Psychology starts 5 new international master’s tracks

In September 2016, the Faculty of Behavioural and Social Sciences is starting nine new international master’s tracks, five of which are initiated at the Psychology Department. All tracks are aimed at linking psychological knowledge to particular fields of application. This way, participating in these master’s tracks should prepare students in the best possible way for the job market in their respective fields. All tracks seem very promising, but how do you pick the track that is right for you?

To get you started, Mindwise asked the coordinators the two main things every prospective student wants to know: What can we expect to learn and what will our career prospects be? Let’s hear their answers:

 

Talent Development and Creativity

What do students in your master learn?

Ruud den Hartigh: The study of talent and creativity has provided one of the biggest enigmas in the domain of psychology. What explains the exceptional achievements of Mozart, Einstein, Bill Gates, or Serena Williams? How can we optimally stimulate talent and creativity? In this master’s track you will learn 1) the state-of-the-art approaches to developing talent and creativity in (primarily) sports, work, and education, 2) to evaluate and advice organizations/institutions on their strategies to stimulate talent and creativity, and 3) methods that can be used to assess talent.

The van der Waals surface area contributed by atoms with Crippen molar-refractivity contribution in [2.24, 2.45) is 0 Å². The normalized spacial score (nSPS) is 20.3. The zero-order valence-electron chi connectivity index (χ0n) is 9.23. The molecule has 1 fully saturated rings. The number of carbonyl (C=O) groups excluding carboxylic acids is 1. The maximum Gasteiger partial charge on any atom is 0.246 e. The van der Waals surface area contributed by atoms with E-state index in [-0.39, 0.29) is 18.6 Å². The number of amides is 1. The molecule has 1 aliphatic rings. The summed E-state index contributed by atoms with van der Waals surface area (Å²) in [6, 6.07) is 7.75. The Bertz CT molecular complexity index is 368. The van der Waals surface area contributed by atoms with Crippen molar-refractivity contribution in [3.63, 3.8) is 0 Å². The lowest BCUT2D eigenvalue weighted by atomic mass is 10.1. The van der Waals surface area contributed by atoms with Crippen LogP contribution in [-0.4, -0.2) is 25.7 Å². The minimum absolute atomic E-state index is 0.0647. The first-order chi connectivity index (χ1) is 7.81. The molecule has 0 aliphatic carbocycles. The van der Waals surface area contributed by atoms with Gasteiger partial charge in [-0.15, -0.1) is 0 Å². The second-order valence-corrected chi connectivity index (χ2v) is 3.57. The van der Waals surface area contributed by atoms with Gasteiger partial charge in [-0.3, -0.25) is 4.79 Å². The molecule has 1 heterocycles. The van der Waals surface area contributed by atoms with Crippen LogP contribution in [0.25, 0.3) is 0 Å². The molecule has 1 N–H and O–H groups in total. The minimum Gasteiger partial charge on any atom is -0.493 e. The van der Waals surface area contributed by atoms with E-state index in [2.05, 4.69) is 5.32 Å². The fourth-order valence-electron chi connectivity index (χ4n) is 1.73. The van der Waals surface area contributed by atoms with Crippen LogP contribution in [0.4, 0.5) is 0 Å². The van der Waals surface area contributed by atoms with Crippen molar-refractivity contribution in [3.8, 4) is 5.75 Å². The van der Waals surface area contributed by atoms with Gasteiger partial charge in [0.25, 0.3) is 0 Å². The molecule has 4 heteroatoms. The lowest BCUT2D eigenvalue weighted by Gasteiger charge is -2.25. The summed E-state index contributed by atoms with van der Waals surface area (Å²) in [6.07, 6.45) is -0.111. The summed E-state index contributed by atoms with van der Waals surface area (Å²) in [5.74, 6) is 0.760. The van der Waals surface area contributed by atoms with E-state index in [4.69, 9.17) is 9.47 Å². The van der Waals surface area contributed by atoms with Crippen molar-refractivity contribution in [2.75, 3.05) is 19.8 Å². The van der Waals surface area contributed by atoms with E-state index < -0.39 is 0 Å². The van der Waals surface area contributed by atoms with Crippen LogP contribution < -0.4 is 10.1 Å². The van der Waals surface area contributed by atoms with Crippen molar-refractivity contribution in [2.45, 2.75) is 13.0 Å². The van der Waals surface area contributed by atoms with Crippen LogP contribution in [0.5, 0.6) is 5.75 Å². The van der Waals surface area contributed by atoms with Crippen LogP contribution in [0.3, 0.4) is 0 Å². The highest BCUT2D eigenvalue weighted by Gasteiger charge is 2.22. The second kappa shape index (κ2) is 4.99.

What are the career prospects of students following your master?

Any institution, such as the ministry of Education, Culture, and Science or the National Olympic Committee, but also a company, local school, or sports club, is interested in the questions: (a) How can we detect talented and creative individuals?, and (b) how can we provide the optimal opportunities to develop talent and creativity? After completing this master’s track you have gained the relevant expertise to answer these questions. Therefore, you can be valuable for different kinds of institutions, in which you could work as a psychologist in the role of (for example) consultant, coach, talent recruiter, analyst, or (embedded) researcher.  Click here for the website of the Talent Development and Creativity master’s track.